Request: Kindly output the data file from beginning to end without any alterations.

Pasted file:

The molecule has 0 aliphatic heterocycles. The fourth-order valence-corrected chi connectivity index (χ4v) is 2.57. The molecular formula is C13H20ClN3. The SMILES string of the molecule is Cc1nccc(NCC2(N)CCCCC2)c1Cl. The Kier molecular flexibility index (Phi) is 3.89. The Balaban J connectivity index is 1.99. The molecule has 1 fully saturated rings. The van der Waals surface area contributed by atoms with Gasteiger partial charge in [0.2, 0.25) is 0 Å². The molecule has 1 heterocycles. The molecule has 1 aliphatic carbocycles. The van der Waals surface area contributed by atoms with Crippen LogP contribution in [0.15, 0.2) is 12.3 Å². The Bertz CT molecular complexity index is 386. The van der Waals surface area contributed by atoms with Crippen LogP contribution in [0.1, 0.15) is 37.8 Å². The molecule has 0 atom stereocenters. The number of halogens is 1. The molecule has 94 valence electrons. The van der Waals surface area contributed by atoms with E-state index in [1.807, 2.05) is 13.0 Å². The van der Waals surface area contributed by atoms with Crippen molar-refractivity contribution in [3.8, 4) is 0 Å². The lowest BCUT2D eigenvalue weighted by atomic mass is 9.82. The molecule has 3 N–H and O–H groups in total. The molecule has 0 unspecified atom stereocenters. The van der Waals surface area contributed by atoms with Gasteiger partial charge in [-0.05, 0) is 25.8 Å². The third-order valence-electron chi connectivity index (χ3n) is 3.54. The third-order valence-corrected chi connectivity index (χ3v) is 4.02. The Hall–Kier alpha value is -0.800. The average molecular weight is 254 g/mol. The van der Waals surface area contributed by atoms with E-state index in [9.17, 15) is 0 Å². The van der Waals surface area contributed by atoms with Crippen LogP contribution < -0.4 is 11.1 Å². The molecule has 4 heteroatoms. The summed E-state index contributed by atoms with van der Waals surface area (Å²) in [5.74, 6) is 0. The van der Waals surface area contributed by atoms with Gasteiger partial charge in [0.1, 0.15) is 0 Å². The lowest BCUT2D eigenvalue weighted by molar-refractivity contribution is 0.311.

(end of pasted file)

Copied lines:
The molecule has 0 aliphatic heterocycles. The fourth-order valence-corrected chi connectivity index (χ4v) is 2.57. The molecular formula is C13H20ClN3. The SMILES string of the molecule is Cc1nccc(NCC2(N)CCCCC2)c1Cl. The Kier molecular flexibility index (Phi) is 3.89. The Balaban J connectivity index is 1.99. The molecule has 1 fully saturated rings. The van der Waals surface area contributed by atoms with Gasteiger partial charge in [0.2, 0.25) is 0 Å². The molecule has 1 heterocycles. The molecule has 1 aliphatic carbocycles. The van der Waals surface area contributed by atoms with Crippen LogP contribution in [0.15, 0.2) is 12.3 Å². The Bertz CT molecular complexity index is 386. The van der Waals surface area contributed by atoms with Crippen LogP contribution in [0.1, 0.15) is 37.8 Å². The molecule has 0 atom stereocenters. The number of halogens is 1. The molecule has 94 valence electrons. The van der Waals surface area contributed by atoms with E-state index in [1.807, 2.05) is 13.0 Å². The van der Waals surface area contributed by atoms with Crippen molar-refractivity contribution in [3.8, 4) is 0 Å². The lowest BCUT2D eigenvalue weighted by atomic mass is 9.82. The molecule has 3 N–H and O–H groups in total. The molecule has 0 unspecified atom stereocenters. The van der Waals surface area contributed by atoms with Gasteiger partial charge in [-0.05, 0) is 25.8 Å². The third-order valence-electron chi connectivity index (χ3n) is 3.54. The third-order valence-corrected chi connectivity index (χ3v) is 4.02. The Hall–Kier alpha value is -0.800. The average molecular weight is 254 g/mol. The van der Waals surface area contributed by atoms with E-state index in [9.17, 15) is 0 Å². The van der Waals surface area contributed by atoms with Crippen LogP contribution < -0.4 is 11.1 Å². The molecule has 4 heteroatoms. The summed E-state index contributed by atoms with van der Waals surface area (Å²) in [5.74, 6) is 0. The van der Waals surface area contributed by atoms with Gasteiger partial charge in [0.1, 0.15) is 0 Å². The lowest BCUT2D eigenvalue weighted by molar-refractivity contribution is 0.311.